|UN number||2683 (solution)|
|Molar mass||68.154 g/mol|
|Appearance||yellow crystals (> −18 °C)
|Melting point||decomposes at ambient temperatures|
|128.1 g/100 mL|
|Solubility||soluble in alcohol
very soluble in liquid ammonia
|EU classification||Corrosive (C)
Dangerous for the environment (N)
|R-phrases||R31, R34, R50|
|S-phrases||(S1/2), S26, S45, S61|
|Flash point||32.22 °C (90.00 °F; 305.37 K)|
Except where noted otherwise, data is given for materials in their standard state (at 25 °C (77 °F), 100 kPa)
|what is: / ?)(|
Ammonium sulfide, also known as diammonium sulfide, is an unstable salt with the formula (NH4)2S. Aqueous solutions purporting to contain this salt are commercially available. With a pKa exceeding 15, the hydrosulfide ion cannot be deprotonated to an appreciable amount by ammonia. Thus, such solutions mainly consist of a mixture of ammonia and (NH4)SH. Ammonium sulfide solutions are used occasionally in photographic developing, to apply patina to bronze, and in textile manufacturing. Also, due to its offensive smell, it is the active ingredient in a variety of foul pranks including the common stink bomb.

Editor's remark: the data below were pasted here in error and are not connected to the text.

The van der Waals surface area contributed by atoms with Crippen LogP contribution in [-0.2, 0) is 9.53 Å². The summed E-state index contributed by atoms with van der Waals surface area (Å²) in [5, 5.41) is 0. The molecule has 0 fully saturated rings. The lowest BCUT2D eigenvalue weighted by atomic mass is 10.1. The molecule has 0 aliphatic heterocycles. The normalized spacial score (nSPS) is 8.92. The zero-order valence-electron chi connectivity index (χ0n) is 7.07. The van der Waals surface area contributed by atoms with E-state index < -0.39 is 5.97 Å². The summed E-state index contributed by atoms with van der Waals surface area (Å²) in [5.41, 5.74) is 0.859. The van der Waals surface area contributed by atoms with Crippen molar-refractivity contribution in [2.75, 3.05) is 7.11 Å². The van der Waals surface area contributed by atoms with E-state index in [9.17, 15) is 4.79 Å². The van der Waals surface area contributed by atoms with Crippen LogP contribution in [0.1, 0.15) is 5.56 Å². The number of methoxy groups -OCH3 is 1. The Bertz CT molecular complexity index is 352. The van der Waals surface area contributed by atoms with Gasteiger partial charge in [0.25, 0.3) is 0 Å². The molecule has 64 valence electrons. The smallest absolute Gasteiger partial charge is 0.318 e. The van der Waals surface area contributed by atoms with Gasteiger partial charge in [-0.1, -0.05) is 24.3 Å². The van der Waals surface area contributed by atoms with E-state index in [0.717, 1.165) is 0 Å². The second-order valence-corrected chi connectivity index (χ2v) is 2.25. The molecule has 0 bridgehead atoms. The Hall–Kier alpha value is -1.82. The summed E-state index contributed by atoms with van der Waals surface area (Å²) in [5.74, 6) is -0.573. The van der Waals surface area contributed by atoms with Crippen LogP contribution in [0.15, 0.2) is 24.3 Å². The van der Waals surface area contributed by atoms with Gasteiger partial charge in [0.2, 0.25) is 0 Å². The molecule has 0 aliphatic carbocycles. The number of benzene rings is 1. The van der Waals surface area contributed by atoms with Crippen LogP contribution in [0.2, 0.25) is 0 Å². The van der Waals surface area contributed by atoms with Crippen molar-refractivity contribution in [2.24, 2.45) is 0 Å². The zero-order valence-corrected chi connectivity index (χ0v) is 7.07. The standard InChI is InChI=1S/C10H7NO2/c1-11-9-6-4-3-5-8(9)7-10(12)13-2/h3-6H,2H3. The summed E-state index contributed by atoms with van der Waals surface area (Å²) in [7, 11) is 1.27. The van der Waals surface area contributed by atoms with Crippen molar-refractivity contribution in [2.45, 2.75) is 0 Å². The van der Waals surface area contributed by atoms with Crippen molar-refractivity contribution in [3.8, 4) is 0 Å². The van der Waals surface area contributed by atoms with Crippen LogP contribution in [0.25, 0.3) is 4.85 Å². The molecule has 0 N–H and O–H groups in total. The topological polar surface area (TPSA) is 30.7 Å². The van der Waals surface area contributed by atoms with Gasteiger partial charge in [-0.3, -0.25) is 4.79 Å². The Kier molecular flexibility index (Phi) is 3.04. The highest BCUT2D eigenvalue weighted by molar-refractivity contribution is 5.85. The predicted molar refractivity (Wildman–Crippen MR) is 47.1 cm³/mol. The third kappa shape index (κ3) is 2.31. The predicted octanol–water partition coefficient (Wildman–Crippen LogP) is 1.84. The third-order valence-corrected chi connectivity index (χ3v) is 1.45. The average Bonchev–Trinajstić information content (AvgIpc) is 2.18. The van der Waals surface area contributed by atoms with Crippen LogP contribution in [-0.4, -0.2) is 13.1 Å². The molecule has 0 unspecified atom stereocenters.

It can be used as a selective reducing agent (cf Clonitazene), where there are 2 nitro groups only one of them is selectively reduced.